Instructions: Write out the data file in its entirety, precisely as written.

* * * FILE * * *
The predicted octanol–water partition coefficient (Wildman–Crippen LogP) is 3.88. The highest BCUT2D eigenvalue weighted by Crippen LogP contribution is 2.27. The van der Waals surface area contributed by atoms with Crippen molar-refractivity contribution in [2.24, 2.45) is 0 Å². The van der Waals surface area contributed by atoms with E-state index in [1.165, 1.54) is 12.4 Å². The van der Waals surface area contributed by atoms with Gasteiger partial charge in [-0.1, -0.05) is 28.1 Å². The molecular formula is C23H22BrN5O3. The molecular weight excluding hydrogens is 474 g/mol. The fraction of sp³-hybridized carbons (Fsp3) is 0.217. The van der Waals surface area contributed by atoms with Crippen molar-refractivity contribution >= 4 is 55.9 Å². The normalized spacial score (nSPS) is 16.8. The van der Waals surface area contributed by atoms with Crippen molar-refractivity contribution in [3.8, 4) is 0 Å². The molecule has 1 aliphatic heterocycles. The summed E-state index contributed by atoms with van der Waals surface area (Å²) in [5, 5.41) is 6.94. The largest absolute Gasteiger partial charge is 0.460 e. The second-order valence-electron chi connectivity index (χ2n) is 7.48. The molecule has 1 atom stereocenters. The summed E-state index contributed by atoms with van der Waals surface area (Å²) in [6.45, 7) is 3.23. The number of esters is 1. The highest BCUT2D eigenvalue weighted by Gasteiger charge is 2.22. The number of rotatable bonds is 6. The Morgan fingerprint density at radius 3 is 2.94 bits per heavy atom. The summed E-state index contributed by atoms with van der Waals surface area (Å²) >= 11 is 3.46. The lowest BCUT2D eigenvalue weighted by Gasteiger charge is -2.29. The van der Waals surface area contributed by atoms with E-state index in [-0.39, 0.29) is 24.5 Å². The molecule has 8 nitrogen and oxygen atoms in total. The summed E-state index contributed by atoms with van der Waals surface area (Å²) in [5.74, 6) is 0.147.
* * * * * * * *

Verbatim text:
The predicted octanol–water partition coefficient (Wildman–Crippen LogP) is 3.88. The highest BCUT2D eigenvalue weighted by Crippen LogP contribution is 2.27. The van der Waals surface area contributed by atoms with Crippen molar-refractivity contribution in [2.24, 2.45) is 0 Å². The van der Waals surface area contributed by atoms with E-state index in [1.165, 1.54) is 12.4 Å². The van der Waals surface area contributed by atoms with Gasteiger partial charge in [-0.1, -0.05) is 28.1 Å². The molecular formula is C23H22BrN5O3. The molecular weight excluding hydrogens is 474 g/mol. The fraction of sp³-hybridized carbons (Fsp3) is 0.217. The van der Waals surface area contributed by atoms with Crippen molar-refractivity contribution >= 4 is 55.9 Å². The normalized spacial score (nSPS) is 16.8. The van der Waals surface area contributed by atoms with Crippen molar-refractivity contribution in [3.8, 4) is 0 Å². The molecule has 1 aliphatic heterocycles. The summed E-state index contributed by atoms with van der Waals surface area (Å²) in [5, 5.41) is 6.94. The largest absolute Gasteiger partial charge is 0.460 e. The second-order valence-electron chi connectivity index (χ2n) is 7.48. The molecule has 1 atom stereocenters. The summed E-state index contributed by atoms with van der Waals surface area (Å²) in [6.45, 7) is 3.23. The number of esters is 1. The highest BCUT2D eigenvalue weighted by Gasteiger charge is 2.22. The number of rotatable bonds is 6. The Morgan fingerprint density at radius 3 is 2.94 bits per heavy atom. The summed E-state index contributed by atoms with van der Waals surface area (Å²) >= 11 is 3.46. The lowest BCUT2D eigenvalue weighted by Gasteiger charge is -2.29. The van der Waals surface area contributed by atoms with E-state index in [-0.39, 0.29) is 24.5 Å². The molecule has 8 nitrogen and oxygen atoms in total. The summed E-state index contributed by atoms with van der Waals surface area (Å²) in [5.74, 6) is 0.147.